The coronavirus pandemic has put international travel on pause, but don’t stop dreaming. You can still take steps now to prepare for your next trip.
A summer vacation is just what you need after months of quarantine. Especially when it comes to money, however, it’s no secret that traveling has its share of challenges.
Although it helps, the answer isn’t as simple as building up a stockpile of cash. You need ways to spend, save, withdraw, and protect it.
Use these nifty finance tools to make sure your next trip abroad goes off without a hitch:
1. A Card for International Transactions
International transaction fees are frustrating, and they add up quickly. Depending on what bank or credit card you use, you can expect these fees to add 3-5 percent to the total of every transaction.
Skip international transaction fees by using a card designed for travelers. With the right debit card, what you see at the register is what you’ll actually pay.
2. A Currency Converter
Depending on where you travel, you may need to exchange your currency. Although you could do so in the airport or at a nearby bank, you’ll pay a premium.
With apps, you can send money to people in your native currency that they receive in a different currency. Even if you don’t actually convert your money, you can use the calculator to understand prices. For example, you may not have a good sense of how cheap or expensive €100 is until you convert it to a currency you’re familiar with.
3. A Way to Withdraw Cash from ATMs
In the United States, it’s rare to run across a vendor that doesn’t accept credit cards. You might be surprised at how many shops in other countries only take cash.
No matter how much you prepare, chances are good that you’ll have to withdraw cash from an ATM while you’re traveling. If you don’t have a card for withdrawing cash from ATMs, you may get slammed with massive fees.
Before you leave, be sure your debit card also functions as an ATM card. Ask your bank about ATM fees abroad, which may be greater than those you pay when you withdraw cash domestically. Get a list of in-network ATMs so you can minimize these charges.
4. Mobile Banking
Banking on your mobile device makes it possible to access your account from anywhere. From your cell phone or tablet, you can do the following while on vacation:
- Review your recent transactions
- Pay bills at home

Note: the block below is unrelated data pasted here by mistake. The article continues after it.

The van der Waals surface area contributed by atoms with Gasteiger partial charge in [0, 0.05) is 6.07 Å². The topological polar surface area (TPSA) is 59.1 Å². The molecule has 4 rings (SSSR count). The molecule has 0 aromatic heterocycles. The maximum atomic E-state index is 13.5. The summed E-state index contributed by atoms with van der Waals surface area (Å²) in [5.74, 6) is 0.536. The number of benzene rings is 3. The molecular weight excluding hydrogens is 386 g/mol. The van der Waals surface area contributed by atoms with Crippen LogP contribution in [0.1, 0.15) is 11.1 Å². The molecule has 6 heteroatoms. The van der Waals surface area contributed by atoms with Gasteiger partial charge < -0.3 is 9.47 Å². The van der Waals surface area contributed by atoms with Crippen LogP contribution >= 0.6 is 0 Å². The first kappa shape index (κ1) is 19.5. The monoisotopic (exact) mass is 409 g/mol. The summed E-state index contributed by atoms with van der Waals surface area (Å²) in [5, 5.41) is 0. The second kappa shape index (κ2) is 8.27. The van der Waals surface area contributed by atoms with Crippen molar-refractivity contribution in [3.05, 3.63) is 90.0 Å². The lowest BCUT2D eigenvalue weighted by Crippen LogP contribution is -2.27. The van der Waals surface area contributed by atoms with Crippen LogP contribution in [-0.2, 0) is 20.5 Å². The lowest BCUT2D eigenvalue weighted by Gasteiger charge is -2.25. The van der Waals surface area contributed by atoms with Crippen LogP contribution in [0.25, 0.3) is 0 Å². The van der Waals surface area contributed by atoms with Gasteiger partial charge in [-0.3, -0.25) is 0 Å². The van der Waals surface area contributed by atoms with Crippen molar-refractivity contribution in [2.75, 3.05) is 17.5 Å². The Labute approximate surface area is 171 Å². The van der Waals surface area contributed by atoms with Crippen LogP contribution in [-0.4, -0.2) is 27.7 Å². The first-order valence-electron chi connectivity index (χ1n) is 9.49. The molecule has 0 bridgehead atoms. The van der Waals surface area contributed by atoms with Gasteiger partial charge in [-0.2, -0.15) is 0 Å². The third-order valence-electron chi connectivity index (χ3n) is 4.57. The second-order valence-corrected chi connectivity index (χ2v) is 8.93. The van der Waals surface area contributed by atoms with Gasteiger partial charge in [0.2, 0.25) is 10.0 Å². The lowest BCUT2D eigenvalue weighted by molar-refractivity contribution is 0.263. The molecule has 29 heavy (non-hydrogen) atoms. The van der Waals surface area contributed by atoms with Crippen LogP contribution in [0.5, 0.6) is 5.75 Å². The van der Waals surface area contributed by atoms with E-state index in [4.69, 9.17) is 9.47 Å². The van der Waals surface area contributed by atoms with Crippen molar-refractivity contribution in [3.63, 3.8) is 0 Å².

- Transfer money between accounts
- Receive notifications about potentially fraudulent activity
- Cancel or freeze your card
Even if you’re not at your bank in person or on a desktop computer, you can still keep a handle on your finances while abroad. Just remember, if cell service is spotty where you’ll be visiting, you may need to find Wi-Fi to access your bank’s mobile app.
5. An App for Finding Deals on Travel
Flights, hotel rooms, and rental cars can be costly. The good news is that their prices fluctuate throughout the year.
Apps like Hopper predict the price of travel services before you book. Monitor these prices for a month, and buy when the algorithm predicts they’ll be at their cheapest. It’s a quick, easy way to book your trip at the lowest price.
6. An App for Locating the Cheapest Gas
Especially if your international experience involves a road trip, remember to factor in fuel costs. These can vary widely between different countries.
Consider downloading an app like Waze. Although primarily used for carpooling, it also gathers real-time information from its users about traffic conditions, accidents, speed traps, and gas prices.
Much like texting, using an app while you drive is dangerous. Ask your trusty passenger to guide you around traffic jams and point you to the cheapest gas stations.
7. Automatic Payments for Bills at Home
If you’re not using automatic payments for your bills already, you may want to set them up before you jet. Manually paying each bill with a card or a check is tedious when traveling. Not only is it difficult to do overseas, but it’s also easy to forget.
On vacation, your bills should be out of sight and out of mind. Set up autopay so you can forget about them. If a government or utility provider only accepts checks, your bank may be able to issue them for you.
8. A Travel Purse or Wallet
Even if you travel lightly, you’re likely toting around cards and cash. You can always use the purse or wallet you already have, but you may want to buy one that’s specifically designed for travel.
Travel purses and wallets tend to be lighter and less bulky than their peers. They’re ideal for outdoor activities like hiking and biking. They also have special features to protect travelers, such as RFID blocking, which keeps hackers from digitally reading your card numbers using near-field technology.
Unfortunately, theft and fraud are common at many destination spots. It’s important to take precautions with your money when you travel.
9. A Bank Travel Notice
Put yourself in a banker’s shoes: If your card was unexpectedly used to withdraw cash in a foreign country, what would you do? Probably freeze the account due to suspected fraud.
A frozen account is the last thing you want to deal with while traveling. To get access to your money again, you’d need to go through a series of safeguards. That can take days, and you need money to spend.
Notify your bank at least two weeks before you leave. Tell them where and when you’ll be traveling, as well as when you expect to return. Your bank will happily add a travel notice to your account. That way, no bank employee panics when you start withdrawing money from the other side of the world.
With these helpful tools, you can think about things other than money when you travel internationally. The more prepared you are, the more fully you can enjoy your vacation.